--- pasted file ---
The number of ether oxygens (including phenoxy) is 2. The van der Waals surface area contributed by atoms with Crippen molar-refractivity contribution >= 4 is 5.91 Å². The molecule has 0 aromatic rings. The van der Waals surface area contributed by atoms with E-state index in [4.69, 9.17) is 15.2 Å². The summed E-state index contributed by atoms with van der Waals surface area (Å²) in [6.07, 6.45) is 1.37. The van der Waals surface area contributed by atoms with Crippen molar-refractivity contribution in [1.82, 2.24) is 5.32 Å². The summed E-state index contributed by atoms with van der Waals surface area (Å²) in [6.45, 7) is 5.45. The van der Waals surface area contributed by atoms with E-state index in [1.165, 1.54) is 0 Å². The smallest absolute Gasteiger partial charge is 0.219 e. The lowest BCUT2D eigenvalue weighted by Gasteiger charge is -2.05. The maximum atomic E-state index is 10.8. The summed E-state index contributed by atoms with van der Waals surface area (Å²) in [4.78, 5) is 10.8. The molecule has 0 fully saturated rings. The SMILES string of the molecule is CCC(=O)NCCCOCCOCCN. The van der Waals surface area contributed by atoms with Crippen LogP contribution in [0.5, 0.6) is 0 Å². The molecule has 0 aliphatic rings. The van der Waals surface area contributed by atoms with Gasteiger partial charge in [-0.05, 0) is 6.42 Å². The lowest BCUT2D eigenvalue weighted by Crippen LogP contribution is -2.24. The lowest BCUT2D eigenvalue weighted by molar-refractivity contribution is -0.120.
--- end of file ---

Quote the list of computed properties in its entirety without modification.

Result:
The number of ether oxygens (including phenoxy) is 2. The van der Waals surface area contributed by atoms with Crippen molar-refractivity contribution >= 4 is 5.91 Å². The molecule has 0 aromatic rings. The van der Waals surface area contributed by atoms with E-state index in [4.69, 9.17) is 15.2 Å². The summed E-state index contributed by atoms with van der Waals surface area (Å²) in [6.07, 6.45) is 1.37. The van der Waals surface area contributed by atoms with Crippen molar-refractivity contribution in [1.82, 2.24) is 5.32 Å². The summed E-state index contributed by atoms with van der Waals surface area (Å²) in [6.45, 7) is 5.45. The van der Waals surface area contributed by atoms with E-state index in [1.165, 1.54) is 0 Å². The smallest absolute Gasteiger partial charge is 0.219 e. The lowest BCUT2D eigenvalue weighted by Gasteiger charge is -2.05. The maximum atomic E-state index is 10.8. The summed E-state index contributed by atoms with van der Waals surface area (Å²) in [4.78, 5) is 10.8. The molecule has 0 fully saturated rings. The SMILES string of the molecule is CCC(=O)NCCCOCCOCCN. The van der Waals surface area contributed by atoms with Crippen LogP contribution in [0.5, 0.6) is 0 Å². The molecule has 0 aliphatic rings. The van der Waals surface area contributed by atoms with Gasteiger partial charge in [-0.05, 0) is 6.42 Å². The lowest BCUT2D eigenvalue weighted by Crippen LogP contribution is -2.24. The lowest BCUT2D eigenvalue weighted by molar-refractivity contribution is -0.120.